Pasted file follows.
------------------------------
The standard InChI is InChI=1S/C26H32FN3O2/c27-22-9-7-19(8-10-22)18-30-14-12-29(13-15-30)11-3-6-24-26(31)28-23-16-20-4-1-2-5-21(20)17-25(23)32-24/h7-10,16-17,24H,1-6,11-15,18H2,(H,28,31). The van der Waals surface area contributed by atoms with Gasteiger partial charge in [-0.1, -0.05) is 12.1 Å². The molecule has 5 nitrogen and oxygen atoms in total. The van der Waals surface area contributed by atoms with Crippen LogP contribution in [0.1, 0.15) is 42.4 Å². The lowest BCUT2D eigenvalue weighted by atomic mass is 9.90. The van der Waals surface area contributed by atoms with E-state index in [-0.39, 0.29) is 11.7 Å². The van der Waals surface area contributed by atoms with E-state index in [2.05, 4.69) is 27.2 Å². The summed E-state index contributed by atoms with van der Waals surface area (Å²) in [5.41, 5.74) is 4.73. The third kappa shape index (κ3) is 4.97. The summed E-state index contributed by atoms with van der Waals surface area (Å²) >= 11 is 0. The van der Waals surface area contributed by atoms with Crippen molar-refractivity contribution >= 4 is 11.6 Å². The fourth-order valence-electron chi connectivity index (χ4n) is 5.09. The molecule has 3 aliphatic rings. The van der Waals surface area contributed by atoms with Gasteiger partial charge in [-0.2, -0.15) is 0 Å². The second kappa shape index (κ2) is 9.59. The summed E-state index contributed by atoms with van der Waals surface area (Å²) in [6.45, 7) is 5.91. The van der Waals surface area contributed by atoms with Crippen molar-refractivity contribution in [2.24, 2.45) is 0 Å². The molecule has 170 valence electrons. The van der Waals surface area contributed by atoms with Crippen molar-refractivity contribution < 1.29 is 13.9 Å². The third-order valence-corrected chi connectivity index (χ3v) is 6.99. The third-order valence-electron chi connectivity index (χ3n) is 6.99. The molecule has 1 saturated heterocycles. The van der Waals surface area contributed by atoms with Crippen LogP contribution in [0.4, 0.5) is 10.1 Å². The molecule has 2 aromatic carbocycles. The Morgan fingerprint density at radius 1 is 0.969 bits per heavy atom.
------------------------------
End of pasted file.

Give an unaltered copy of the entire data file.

The standard InChI is InChI=1S/C26H32FN3O2/c27-22-9-7-19(8-10-22)18-30-14-12-29(13-15-30)11-3-6-24-26(31)28-23-16-20-4-1-2-5-21(20)17-25(23)32-24/h7-10,16-17,24H,1-6,11-15,18H2,(H,28,31). The van der Waals surface area contributed by atoms with Gasteiger partial charge in [-0.1, -0.05) is 12.1 Å². The molecule has 5 nitrogen and oxygen atoms in total. The van der Waals surface area contributed by atoms with Crippen LogP contribution in [0.1, 0.15) is 42.4 Å². The lowest BCUT2D eigenvalue weighted by atomic mass is 9.90. The van der Waals surface area contributed by atoms with E-state index in [-0.39, 0.29) is 11.7 Å². The van der Waals surface area contributed by atoms with E-state index in [2.05, 4.69) is 27.2 Å². The summed E-state index contributed by atoms with van der Waals surface area (Å²) in [5.41, 5.74) is 4.73. The third kappa shape index (κ3) is 4.97. The summed E-state index contributed by atoms with van der Waals surface area (Å²) >= 11 is 0. The van der Waals surface area contributed by atoms with Crippen molar-refractivity contribution >= 4 is 11.6 Å². The fourth-order valence-electron chi connectivity index (χ4n) is 5.09. The molecule has 3 aliphatic rings. The van der Waals surface area contributed by atoms with Gasteiger partial charge in [-0.2, -0.15) is 0 Å². The second kappa shape index (κ2) is 9.59. The summed E-state index contributed by atoms with van der Waals surface area (Å²) in [6.45, 7) is 5.91. The van der Waals surface area contributed by atoms with Crippen molar-refractivity contribution in [2.24, 2.45) is 0 Å². The molecule has 170 valence electrons. The van der Waals surface area contributed by atoms with Crippen molar-refractivity contribution < 1.29 is 13.9 Å². The third-order valence-corrected chi connectivity index (χ3v) is 6.99. The third-order valence-electron chi connectivity index (χ3n) is 6.99. The molecule has 1 saturated heterocycles. The van der Waals surface area contributed by atoms with Crippen LogP contribution in [0.4, 0.5) is 10.1 Å². The molecule has 2 aromatic carbocycles. The Morgan fingerprint density at radius 1 is 0.969 bits per heavy atom.